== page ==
Communicating about prognosis with regard to osteosarcoma in a South African cross-cultural clinical setting: strategies and challenges
Background: Effective prognostic communication with patients is a prerequisite for treatment decision-making, yet it is a difficult task to manage with confidence. This paper explores the strategies used and challenges faced when communicating about prognosis in a cross-cultural clinical setting.
Patients and methods: We used a qualitative exploratory descriptive contextual design and gathered data using focus group interviews with healthcare professionals. Twenty-three healthcare professionals participated in three focus groups. We analysed the data thematically. Guba’s Model of Trustworthiness was used to ensure rigour.
Results: Our findings revealed strategies for communicating about prognosis. Assessing patient emotions and knowledge, and providing patients with clear prognostic information, emerged as prominent strategies. Healthcare professionals proposed communicating frankly about the consequences of not treating osteosarcoma, treatment limitations, metastases and poor prognoses. They also suggested presenting prognostic information in a staged approach, normalising death, and not specifying life expectancy. In addition, informing patients that a palliative amputation would help with pain management emerged as a strategy for instilling hope. Various patient, provider and disease factors were identified as challenges when discussing prognosis.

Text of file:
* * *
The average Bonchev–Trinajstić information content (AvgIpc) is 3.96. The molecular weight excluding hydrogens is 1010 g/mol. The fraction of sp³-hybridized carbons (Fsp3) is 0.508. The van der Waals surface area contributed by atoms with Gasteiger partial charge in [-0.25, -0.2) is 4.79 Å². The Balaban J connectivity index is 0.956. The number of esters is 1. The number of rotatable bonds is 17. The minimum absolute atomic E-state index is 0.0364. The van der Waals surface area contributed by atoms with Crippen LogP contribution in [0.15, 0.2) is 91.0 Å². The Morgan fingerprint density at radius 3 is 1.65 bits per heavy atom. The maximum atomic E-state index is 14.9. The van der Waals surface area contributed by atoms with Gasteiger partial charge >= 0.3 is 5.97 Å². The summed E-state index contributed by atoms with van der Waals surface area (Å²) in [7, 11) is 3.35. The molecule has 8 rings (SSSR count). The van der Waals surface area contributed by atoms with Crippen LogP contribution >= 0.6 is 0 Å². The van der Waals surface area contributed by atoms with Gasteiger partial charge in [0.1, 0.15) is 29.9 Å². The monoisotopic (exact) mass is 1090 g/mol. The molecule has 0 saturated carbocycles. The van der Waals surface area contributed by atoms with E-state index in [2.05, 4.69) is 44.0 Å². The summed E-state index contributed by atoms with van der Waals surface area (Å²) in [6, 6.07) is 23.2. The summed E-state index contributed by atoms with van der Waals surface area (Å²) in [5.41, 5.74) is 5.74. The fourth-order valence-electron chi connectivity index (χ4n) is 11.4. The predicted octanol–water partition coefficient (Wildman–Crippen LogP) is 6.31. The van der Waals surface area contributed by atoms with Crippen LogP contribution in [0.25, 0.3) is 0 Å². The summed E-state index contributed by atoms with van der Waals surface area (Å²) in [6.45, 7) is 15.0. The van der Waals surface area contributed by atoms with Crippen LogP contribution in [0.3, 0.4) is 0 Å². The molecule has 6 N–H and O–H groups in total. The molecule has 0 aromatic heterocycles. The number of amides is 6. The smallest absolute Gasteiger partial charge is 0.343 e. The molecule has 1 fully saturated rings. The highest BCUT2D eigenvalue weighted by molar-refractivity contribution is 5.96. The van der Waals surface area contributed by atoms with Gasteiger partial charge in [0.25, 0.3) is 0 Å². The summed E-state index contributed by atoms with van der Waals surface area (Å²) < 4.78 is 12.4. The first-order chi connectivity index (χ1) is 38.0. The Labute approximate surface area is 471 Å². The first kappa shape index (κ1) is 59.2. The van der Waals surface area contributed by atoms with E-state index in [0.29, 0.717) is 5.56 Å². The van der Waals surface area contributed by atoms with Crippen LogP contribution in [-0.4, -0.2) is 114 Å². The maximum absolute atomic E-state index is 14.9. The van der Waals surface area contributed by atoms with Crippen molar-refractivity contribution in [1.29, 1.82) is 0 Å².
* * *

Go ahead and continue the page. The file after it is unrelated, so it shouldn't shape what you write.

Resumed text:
Conclusions: Deviations from Western research findings emphasised the need for studies exploring prognostic communication in cross-cultural encounters. Our study highlighted the need for creative and thoughtful approaches to communicating sensitive information in cross-cultural clinical settings.
Level of evidence: Level 5